Until now, African students have mostly got to the U.S. on their own and with enough disorganization to damage their studies. Kenya's passion, for example, led to the pell-mell "African Airlift" originated by Politician Tom Mboya that got so much publicity in the U.S. presidential campaign when the Kennedy Foundation beat the Eisenhower State Department to the punch with $100,000 air fare. (Coombs used State's $100,000 last spring to bail out the same 289 Africans flown in by the Kennedy Foundation; having arrived with sparse shillings and small scholarships, they were in dire straits.) A typical example was the Kenyan with a $200 scholarship to a Midwestern university who learned that he also owed $ 1,000 in fees, not to mention the support of his six children. Applying the "selfhelp" theory, which Tom Mboya favors, some students frantically begged for money everywhere. "Please help me," one wrote to the British embassy, "because I'm beginning to smell."
Deodorants & Dishes. In tidy contrast is a new program, developed by Harvard's Dean of Admissions David D. Henry, which this year will bring 250 students, mostly from West Africa, to some 150 U.S. campuses. Coordinated by the African-American Institute, the "Henry Program" includes a rigorous selection system, transportation, four-year scholarships and all living expenses (paid by the International Cooperation Administration). A key feature is solid orientation. Many of the students recently spent eight days on a transatlantic steamer, endlessly discussing everything from segregation to deodorants and the news (to Africans) that U.S. men sometimes have to wash dishes; one androcratic African man even sat down at a table next to a woman for the first time in his life. At Pennsylvania, Lincoln and Atlanta universities, the newcomers soberly studied everything from dating to telephone terminology, even took model exams to get the feel of U.S. classrooms.
Secretary Coombs thinks that there is room for both Henry's and Mboya's methods. Coordinating the two approaches through the Institute of International Education, he has put another $100,000 into a better screening and scholarship system in East Africa. But foreign-student aid is not fully organized and there is obvious need for a really extensive foreign-students admission system with State Department help all over the world. This is one of Coombs's top priorities should Congress approve a pending revision of the is-year-old Fulbright Act that would unify and expand all U.S. exchange programs into what Senator Fulbright calls "a positive instrument of foreign policy."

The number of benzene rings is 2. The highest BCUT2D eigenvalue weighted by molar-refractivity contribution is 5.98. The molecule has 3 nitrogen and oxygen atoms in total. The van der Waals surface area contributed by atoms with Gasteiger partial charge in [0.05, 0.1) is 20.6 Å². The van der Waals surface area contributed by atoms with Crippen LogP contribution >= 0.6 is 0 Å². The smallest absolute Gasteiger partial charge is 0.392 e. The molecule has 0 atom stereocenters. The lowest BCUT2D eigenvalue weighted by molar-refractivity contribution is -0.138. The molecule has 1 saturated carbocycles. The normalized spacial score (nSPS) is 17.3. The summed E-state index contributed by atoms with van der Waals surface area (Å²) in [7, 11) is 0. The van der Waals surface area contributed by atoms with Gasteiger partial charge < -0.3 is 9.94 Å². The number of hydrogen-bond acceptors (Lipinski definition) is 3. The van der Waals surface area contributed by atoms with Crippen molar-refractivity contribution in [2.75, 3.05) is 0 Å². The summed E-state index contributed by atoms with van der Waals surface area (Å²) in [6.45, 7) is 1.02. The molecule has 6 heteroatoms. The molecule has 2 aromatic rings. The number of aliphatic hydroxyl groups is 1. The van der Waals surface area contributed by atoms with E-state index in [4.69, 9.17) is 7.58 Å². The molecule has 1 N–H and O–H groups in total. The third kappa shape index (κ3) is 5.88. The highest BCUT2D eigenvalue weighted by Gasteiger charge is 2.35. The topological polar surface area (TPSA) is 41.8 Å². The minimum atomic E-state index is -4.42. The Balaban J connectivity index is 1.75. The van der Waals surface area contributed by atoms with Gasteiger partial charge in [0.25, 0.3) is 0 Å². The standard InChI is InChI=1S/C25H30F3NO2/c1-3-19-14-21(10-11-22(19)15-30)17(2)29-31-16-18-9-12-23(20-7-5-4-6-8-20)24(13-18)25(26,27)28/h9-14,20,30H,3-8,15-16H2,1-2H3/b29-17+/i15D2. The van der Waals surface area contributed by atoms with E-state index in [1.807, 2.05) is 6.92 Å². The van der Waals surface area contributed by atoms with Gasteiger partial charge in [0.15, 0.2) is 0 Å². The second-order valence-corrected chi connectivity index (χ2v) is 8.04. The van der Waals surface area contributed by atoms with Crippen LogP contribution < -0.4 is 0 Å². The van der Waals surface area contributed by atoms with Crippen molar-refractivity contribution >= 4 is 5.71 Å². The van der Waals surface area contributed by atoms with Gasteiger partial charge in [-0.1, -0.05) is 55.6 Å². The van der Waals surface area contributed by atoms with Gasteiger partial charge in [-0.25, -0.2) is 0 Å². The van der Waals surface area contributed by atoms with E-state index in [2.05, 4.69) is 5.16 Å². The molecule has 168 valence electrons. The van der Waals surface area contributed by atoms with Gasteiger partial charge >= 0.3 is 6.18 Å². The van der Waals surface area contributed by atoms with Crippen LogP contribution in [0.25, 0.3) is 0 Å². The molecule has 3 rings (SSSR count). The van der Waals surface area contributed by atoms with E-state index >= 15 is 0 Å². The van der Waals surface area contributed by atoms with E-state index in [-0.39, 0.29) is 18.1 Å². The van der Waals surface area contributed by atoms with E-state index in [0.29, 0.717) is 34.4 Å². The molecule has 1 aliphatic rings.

Amicable Alumni. Organization and funds will solve most of the quirks in student exchange, notably the money worries that help embitter visitors. But these problems do not seem to have cost the U.S. much prestige, to judge from the students who finish their schooling and go home. What they say, in fact, reflects singular credit on U.S. education.
Argentines admire "college spirit" and practical lab work in U.S. schools; their own universities have no campus life and few professors who answer questions. Middle Easterners thirst for the technical training that their own classical universities lack, and praise the pragmatic way of American life because it "refuses to accept the status quo."
Of the 140 known U.S. alumni in Ghana, for example, the only West baiter is Lincoln University Alumnus ('39) President Kwame Nkrumah—although he may outweigh the others. More typical are such friendly U.S. alumni as India's Under Secretary for External Affairs, the director of the Iraqi Atomic Energy Commission, Colombia's Minister of Mines, and Venezuela's Minister of Finance. What seems significant is the Argentine pattern of students who leave for the U.S. as rabid anti-Yankees, return emphatically pro-U.S.
"Everything I've done so far I owe to my American schooling," says the head of a major Turkish advertising agency who went to the University of Wisconsin. The story is familiar to Mandayam A. Sreedhar, 35, one of India's most brilliant engineers. What he learned at the universities of Syracuse and Pennsylvania ('53) was warm belief in "the basic American view that two fellows can start a business in a garage and build it into a multimillion-dollar concern. I have never since found it difficult to understand an American."